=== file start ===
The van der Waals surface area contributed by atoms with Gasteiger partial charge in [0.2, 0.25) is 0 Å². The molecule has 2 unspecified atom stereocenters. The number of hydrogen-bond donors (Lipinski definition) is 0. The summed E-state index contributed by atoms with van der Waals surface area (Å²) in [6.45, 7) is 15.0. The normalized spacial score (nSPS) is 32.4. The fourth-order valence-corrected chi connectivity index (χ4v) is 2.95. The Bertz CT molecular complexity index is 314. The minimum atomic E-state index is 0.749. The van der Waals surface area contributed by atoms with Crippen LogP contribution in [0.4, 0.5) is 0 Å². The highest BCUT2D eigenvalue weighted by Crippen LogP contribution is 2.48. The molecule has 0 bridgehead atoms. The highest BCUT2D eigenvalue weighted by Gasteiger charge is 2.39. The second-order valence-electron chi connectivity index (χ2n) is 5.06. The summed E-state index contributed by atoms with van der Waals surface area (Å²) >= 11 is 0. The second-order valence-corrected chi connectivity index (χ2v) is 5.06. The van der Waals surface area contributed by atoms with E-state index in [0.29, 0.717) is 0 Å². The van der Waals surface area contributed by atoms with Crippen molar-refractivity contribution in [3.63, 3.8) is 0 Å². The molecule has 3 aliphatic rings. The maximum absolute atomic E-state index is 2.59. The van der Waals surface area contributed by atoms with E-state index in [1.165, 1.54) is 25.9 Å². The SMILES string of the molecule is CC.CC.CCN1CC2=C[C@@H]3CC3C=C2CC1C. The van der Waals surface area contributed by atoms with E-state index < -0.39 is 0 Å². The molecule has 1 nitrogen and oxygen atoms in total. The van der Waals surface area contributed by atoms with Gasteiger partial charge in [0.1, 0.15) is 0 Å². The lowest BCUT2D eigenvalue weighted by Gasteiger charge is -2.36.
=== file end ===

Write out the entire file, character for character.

The van der Waals surface area contributed by atoms with Gasteiger partial charge in [0.2, 0.25) is 0 Å². The molecule has 2 unspecified atom stereocenters. The number of hydrogen-bond donors (Lipinski definition) is 0. The summed E-state index contributed by atoms with van der Waals surface area (Å²) in [6.45, 7) is 15.0. The normalized spacial score (nSPS) is 32.4. The fourth-order valence-corrected chi connectivity index (χ4v) is 2.95. The Bertz CT molecular complexity index is 314. The minimum atomic E-state index is 0.749. The van der Waals surface area contributed by atoms with Crippen LogP contribution in [0.4, 0.5) is 0 Å². The highest BCUT2D eigenvalue weighted by Crippen LogP contribution is 2.48. The molecule has 0 bridgehead atoms. The highest BCUT2D eigenvalue weighted by Gasteiger charge is 2.39. The second-order valence-electron chi connectivity index (χ2n) is 5.06. The summed E-state index contributed by atoms with van der Waals surface area (Å²) >= 11 is 0. The second-order valence-corrected chi connectivity index (χ2v) is 5.06. The van der Waals surface area contributed by atoms with E-state index in [0.29, 0.717) is 0 Å². The van der Waals surface area contributed by atoms with Crippen molar-refractivity contribution in [3.63, 3.8) is 0 Å². The molecule has 3 aliphatic rings. The maximum absolute atomic E-state index is 2.59. The van der Waals surface area contributed by atoms with E-state index in [1.165, 1.54) is 25.9 Å². The SMILES string of the molecule is CC.CC.CCN1CC2=C[C@@H]3CC3C=C2CC1C. The van der Waals surface area contributed by atoms with E-state index < -0.39 is 0 Å². The molecule has 1 nitrogen and oxygen atoms in total. The van der Waals surface area contributed by atoms with Gasteiger partial charge in [0.1, 0.15) is 0 Å². The lowest BCUT2D eigenvalue weighted by Gasteiger charge is -2.36.